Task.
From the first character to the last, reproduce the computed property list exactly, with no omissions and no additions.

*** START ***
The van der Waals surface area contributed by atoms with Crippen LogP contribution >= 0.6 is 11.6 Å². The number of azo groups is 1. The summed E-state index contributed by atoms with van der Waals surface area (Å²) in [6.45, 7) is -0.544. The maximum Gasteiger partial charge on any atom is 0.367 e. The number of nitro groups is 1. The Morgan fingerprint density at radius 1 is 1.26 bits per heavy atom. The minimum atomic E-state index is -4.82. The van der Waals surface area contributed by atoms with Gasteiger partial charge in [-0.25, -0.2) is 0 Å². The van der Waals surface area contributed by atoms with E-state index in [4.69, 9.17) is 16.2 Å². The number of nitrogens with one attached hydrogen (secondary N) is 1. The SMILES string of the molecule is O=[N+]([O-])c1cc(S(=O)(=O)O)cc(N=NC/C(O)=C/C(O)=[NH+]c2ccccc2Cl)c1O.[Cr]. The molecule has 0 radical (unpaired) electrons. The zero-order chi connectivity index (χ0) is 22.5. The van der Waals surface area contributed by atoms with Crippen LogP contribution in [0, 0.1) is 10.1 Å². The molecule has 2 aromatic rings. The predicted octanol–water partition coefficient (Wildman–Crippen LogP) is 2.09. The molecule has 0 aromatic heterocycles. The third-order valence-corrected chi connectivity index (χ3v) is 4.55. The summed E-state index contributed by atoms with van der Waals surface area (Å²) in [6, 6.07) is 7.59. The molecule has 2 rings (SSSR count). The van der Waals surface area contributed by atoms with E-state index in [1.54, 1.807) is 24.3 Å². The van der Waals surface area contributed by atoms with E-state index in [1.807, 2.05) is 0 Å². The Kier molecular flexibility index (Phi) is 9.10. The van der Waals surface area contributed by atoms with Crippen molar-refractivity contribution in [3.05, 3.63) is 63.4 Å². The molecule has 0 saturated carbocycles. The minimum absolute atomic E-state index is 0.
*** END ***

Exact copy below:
The van der Waals surface area contributed by atoms with Crippen LogP contribution >= 0.6 is 11.6 Å². The number of azo groups is 1. The summed E-state index contributed by atoms with van der Waals surface area (Å²) in [6.45, 7) is -0.544. The maximum Gasteiger partial charge on any atom is 0.367 e. The number of nitro groups is 1. The Morgan fingerprint density at radius 1 is 1.26 bits per heavy atom. The minimum atomic E-state index is -4.82. The van der Waals surface area contributed by atoms with Gasteiger partial charge in [-0.25, -0.2) is 0 Å². The van der Waals surface area contributed by atoms with E-state index in [4.69, 9.17) is 16.2 Å². The number of nitrogens with one attached hydrogen (secondary N) is 1. The SMILES string of the molecule is O=[N+]([O-])c1cc(S(=O)(=O)O)cc(N=NC/C(O)=C/C(O)=[NH+]c2ccccc2Cl)c1O.[Cr]. The molecule has 0 radical (unpaired) electrons. The zero-order chi connectivity index (χ0) is 22.5. The van der Waals surface area contributed by atoms with Crippen LogP contribution in [0, 0.1) is 10.1 Å². The molecule has 2 aromatic rings. The predicted octanol–water partition coefficient (Wildman–Crippen LogP) is 2.09. The molecule has 0 aromatic heterocycles. The third-order valence-corrected chi connectivity index (χ3v) is 4.55. The summed E-state index contributed by atoms with van der Waals surface area (Å²) in [6, 6.07) is 7.59. The molecule has 2 rings (SSSR count). The van der Waals surface area contributed by atoms with E-state index in [1.54, 1.807) is 24.3 Å². The van der Waals surface area contributed by atoms with E-state index in [1.807, 2.05) is 0 Å². The Kier molecular flexibility index (Phi) is 9.10. The van der Waals surface area contributed by atoms with Crippen molar-refractivity contribution in [3.05, 3.63) is 63.4 Å². The molecule has 0 saturated carbocycles. The minimum absolute atomic E-state index is 0.